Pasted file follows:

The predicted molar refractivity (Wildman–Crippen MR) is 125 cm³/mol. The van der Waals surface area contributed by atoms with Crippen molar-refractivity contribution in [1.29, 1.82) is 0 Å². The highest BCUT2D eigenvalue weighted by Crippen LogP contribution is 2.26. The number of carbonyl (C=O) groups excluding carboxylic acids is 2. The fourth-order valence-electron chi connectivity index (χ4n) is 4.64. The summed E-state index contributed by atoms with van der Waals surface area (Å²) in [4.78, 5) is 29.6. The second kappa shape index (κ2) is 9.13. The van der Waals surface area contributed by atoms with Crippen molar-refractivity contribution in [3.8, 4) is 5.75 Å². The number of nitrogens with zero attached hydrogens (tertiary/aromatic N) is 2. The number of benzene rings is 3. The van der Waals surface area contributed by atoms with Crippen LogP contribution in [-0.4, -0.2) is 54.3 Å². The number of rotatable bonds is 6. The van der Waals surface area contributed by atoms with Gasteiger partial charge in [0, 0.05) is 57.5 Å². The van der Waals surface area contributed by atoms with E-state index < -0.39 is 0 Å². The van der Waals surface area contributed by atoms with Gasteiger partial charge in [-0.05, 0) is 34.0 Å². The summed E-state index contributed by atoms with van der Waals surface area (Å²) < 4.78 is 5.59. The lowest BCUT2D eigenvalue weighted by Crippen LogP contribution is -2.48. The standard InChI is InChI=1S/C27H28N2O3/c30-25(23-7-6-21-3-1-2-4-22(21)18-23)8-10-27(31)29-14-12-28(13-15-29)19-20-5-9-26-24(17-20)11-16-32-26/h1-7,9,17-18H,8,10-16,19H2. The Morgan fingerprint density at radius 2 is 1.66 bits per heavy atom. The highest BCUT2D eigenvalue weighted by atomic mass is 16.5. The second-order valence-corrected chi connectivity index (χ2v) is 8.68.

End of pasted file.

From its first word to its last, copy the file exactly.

The predicted molar refractivity (Wildman–Crippen MR) is 125 cm³/mol. The van der Waals surface area contributed by atoms with Crippen molar-refractivity contribution in [1.29, 1.82) is 0 Å². The highest BCUT2D eigenvalue weighted by Crippen LogP contribution is 2.26. The number of carbonyl (C=O) groups excluding carboxylic acids is 2. The fourth-order valence-electron chi connectivity index (χ4n) is 4.64. The summed E-state index contributed by atoms with van der Waals surface area (Å²) in [4.78, 5) is 29.6. The second kappa shape index (κ2) is 9.13. The van der Waals surface area contributed by atoms with Crippen molar-refractivity contribution in [3.8, 4) is 5.75 Å². The number of nitrogens with zero attached hydrogens (tertiary/aromatic N) is 2. The number of benzene rings is 3. The van der Waals surface area contributed by atoms with Crippen LogP contribution in [-0.4, -0.2) is 54.3 Å². The number of rotatable bonds is 6. The van der Waals surface area contributed by atoms with Gasteiger partial charge in [0, 0.05) is 57.5 Å². The van der Waals surface area contributed by atoms with E-state index < -0.39 is 0 Å². The van der Waals surface area contributed by atoms with Gasteiger partial charge in [-0.05, 0) is 34.0 Å². The summed E-state index contributed by atoms with van der Waals surface area (Å²) < 4.78 is 5.59. The lowest BCUT2D eigenvalue weighted by Crippen LogP contribution is -2.48. The standard InChI is InChI=1S/C27H28N2O3/c30-25(23-7-6-21-3-1-2-4-22(21)18-23)8-10-27(31)29-14-12-28(13-15-29)19-20-5-9-26-24(17-20)11-16-32-26/h1-7,9,17-18H,8,10-16,19H2. The Morgan fingerprint density at radius 2 is 1.66 bits per heavy atom. The highest BCUT2D eigenvalue weighted by atomic mass is 16.5. The second-order valence-corrected chi connectivity index (χ2v) is 8.68.